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Arthroscopic Anterior Cruciate Ligament Reconstruction.

What Is Anterior cruciate ligament reconstruction ?

Anterior cruciate ligament reconstruction (ACL reconstruction) is a surgical tissue graft replacement of the anterior cruciate ligament, located in the knee, to restore its function after an injury.The torn ligament is removed from the knee before the graft is inserted in an arthroscopic procedure.

How it happens?

The Anterior Cruciate Ligament is the ligament that keeps the knee stable.Anterior Cruciate Ligament damage is a very common injury, especially among athletes.ACL injury is 4-6 times higher in females than in males. An increased Q angle and hormonal differences are a few examples of the gender disparity in ACL tear rates.


ACL reconstruction now a days with the help of advanced science and technology done by key hole surgery that is arthroscopic surgery. Orthopaedic surgeon removes your torn ACL by arthroscopic technique, he puts a tendon or graft in its place. These graft are taken from hamstring, bone-patella tendon-bone graft, peroni or allograft.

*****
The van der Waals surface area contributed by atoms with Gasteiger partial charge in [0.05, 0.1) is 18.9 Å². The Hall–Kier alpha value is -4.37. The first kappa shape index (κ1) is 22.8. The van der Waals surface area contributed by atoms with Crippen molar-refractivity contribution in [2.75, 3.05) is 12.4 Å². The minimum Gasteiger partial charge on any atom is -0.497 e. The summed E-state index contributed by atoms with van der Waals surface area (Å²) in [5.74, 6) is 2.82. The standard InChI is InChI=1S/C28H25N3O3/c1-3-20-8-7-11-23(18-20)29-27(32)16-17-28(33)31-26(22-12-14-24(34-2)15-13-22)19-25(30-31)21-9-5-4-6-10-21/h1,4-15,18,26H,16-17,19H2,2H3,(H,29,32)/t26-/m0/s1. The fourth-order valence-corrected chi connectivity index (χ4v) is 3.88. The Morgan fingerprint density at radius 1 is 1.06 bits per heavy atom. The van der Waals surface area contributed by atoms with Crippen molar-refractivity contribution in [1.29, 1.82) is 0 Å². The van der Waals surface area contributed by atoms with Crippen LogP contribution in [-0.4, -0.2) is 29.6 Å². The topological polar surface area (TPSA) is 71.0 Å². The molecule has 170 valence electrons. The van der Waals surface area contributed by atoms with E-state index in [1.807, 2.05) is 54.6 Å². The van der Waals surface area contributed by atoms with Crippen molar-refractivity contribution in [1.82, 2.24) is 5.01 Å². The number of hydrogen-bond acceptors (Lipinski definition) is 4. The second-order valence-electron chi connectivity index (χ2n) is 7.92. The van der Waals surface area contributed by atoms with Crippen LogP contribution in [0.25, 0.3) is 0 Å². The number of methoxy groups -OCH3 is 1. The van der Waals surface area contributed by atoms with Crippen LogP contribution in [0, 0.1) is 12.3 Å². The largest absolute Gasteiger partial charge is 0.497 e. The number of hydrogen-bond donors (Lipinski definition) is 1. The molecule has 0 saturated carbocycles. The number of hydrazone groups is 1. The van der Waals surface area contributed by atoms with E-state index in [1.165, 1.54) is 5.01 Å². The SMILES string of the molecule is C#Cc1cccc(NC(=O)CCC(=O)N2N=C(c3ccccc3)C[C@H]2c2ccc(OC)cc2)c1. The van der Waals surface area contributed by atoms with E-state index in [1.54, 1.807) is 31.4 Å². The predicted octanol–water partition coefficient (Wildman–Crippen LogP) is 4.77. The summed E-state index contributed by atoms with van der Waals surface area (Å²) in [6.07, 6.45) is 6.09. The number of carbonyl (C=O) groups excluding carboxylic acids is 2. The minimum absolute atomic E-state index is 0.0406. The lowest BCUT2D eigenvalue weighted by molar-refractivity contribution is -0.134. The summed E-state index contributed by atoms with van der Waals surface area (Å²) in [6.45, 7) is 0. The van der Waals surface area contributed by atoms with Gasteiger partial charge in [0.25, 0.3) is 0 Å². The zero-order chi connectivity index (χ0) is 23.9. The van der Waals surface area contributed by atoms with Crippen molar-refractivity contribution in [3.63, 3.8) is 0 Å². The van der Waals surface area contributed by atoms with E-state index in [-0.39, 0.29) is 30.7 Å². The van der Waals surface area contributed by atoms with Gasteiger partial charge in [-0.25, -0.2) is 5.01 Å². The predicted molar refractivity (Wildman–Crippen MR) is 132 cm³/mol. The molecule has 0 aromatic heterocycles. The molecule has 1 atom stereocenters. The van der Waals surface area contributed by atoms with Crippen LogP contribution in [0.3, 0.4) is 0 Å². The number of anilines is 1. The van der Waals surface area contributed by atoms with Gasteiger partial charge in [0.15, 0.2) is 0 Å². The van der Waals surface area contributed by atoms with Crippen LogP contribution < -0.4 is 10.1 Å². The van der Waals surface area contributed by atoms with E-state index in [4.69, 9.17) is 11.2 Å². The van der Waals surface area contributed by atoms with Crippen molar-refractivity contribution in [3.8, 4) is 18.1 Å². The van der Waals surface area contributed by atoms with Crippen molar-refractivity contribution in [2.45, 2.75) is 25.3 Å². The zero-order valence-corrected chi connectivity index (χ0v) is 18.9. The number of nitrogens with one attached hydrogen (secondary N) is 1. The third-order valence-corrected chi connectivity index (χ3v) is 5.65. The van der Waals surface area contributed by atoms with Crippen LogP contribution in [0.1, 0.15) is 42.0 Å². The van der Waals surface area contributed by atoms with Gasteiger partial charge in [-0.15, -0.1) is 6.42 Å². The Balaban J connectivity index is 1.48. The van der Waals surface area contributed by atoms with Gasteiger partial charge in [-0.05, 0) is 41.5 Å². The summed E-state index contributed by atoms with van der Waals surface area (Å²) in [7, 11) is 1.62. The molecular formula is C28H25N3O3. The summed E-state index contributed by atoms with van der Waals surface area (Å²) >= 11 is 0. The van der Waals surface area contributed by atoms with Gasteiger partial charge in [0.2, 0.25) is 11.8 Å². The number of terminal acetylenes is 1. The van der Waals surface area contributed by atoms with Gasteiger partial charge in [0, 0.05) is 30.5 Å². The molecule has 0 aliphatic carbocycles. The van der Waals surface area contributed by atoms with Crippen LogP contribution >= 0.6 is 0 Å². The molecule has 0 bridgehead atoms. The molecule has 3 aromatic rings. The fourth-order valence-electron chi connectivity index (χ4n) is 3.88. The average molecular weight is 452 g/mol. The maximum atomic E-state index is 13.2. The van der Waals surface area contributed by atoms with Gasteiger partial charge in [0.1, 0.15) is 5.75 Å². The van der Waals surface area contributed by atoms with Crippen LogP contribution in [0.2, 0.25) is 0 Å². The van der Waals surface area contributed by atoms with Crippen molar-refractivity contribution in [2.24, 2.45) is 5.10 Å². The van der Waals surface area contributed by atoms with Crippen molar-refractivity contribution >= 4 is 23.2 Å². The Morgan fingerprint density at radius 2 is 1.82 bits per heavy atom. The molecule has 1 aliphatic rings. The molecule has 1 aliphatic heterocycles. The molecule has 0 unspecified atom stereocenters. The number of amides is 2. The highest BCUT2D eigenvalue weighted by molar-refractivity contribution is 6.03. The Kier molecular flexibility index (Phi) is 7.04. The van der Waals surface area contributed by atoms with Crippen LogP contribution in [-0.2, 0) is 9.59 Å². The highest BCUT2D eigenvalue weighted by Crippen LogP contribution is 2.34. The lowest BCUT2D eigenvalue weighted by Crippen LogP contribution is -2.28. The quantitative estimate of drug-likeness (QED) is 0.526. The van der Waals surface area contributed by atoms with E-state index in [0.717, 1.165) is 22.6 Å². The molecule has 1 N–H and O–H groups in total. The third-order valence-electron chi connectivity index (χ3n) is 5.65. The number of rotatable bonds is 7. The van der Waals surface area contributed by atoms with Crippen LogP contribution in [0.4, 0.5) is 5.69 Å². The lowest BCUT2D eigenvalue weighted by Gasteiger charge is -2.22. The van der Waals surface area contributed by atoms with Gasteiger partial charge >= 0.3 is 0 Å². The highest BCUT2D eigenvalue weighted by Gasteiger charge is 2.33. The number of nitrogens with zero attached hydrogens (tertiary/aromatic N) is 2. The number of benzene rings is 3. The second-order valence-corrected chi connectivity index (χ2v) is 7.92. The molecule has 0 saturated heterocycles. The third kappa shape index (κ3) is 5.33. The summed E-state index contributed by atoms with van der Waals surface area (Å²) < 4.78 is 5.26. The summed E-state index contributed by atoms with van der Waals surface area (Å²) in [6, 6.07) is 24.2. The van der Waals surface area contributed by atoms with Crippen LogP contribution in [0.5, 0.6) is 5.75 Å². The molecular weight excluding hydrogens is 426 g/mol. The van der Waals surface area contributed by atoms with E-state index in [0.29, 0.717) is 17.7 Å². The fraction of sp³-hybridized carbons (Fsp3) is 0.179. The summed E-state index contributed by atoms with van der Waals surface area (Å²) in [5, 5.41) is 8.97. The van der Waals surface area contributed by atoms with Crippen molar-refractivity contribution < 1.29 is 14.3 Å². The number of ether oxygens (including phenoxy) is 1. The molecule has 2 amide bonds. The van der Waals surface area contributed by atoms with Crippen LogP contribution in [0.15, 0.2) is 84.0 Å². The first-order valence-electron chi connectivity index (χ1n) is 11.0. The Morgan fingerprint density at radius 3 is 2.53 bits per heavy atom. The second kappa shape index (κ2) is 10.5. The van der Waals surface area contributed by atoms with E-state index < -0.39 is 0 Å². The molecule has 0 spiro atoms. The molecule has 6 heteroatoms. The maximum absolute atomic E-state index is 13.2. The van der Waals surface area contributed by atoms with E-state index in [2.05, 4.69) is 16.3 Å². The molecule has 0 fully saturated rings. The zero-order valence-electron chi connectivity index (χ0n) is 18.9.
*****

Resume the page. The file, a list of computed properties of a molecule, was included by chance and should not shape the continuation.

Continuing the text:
Arthroscopic graft will placed at right spot, and he’ll drill two holes, called “tunnels.” He’ll drill one in the bone above your knee and another in the bone below it. Then, he’ll placeendo-button at upper bone tunnel of knee and screws in lower the tunnels and anchor the graft in place. It serves as a sort of bridge that a new ligament will grow on as you heal. It can take many months for a new ACL to grow in fully.


Initial physical therapy consists of range of motion (ROM) exercises, often with the guidance of a physical therapist. Range of motion exercises are used to regain the flexibility of the ligament prevent or break down scar tissue from forming and reduce loss of muscle tone.
Approximately six weeks is required for the bone to attach to the graft. However, the patient can typically walk on their own and perform simple physical tasks prior to this with caution, relying on the surgical fixation of the graft until true healing (graft attachment to bone) has taken place. At this stage, the first round of physical therapy can begin. This usually consists of careful exercises to regain flexibility and small amounts of strength. One of the more important benchmarks in recovery is the twelve weeks post-surgery period. After this, the patient can typically begin a more aggressive regimen of exercises involving stress on the knee, and increasing resistance. Jogging may be incorporated as well.
After four months, more intense activities such as running are possible without risk. After five months, light ball work may commence as the ligament is nearly regenerated. After six months, the reconstructed ACL is generally at full strength, and the patient may return to activities involving cutting and twisting if a brace is worn. Recovery varies highly from case to case, and sometimes resumption of stressful activities may take a year or longer.

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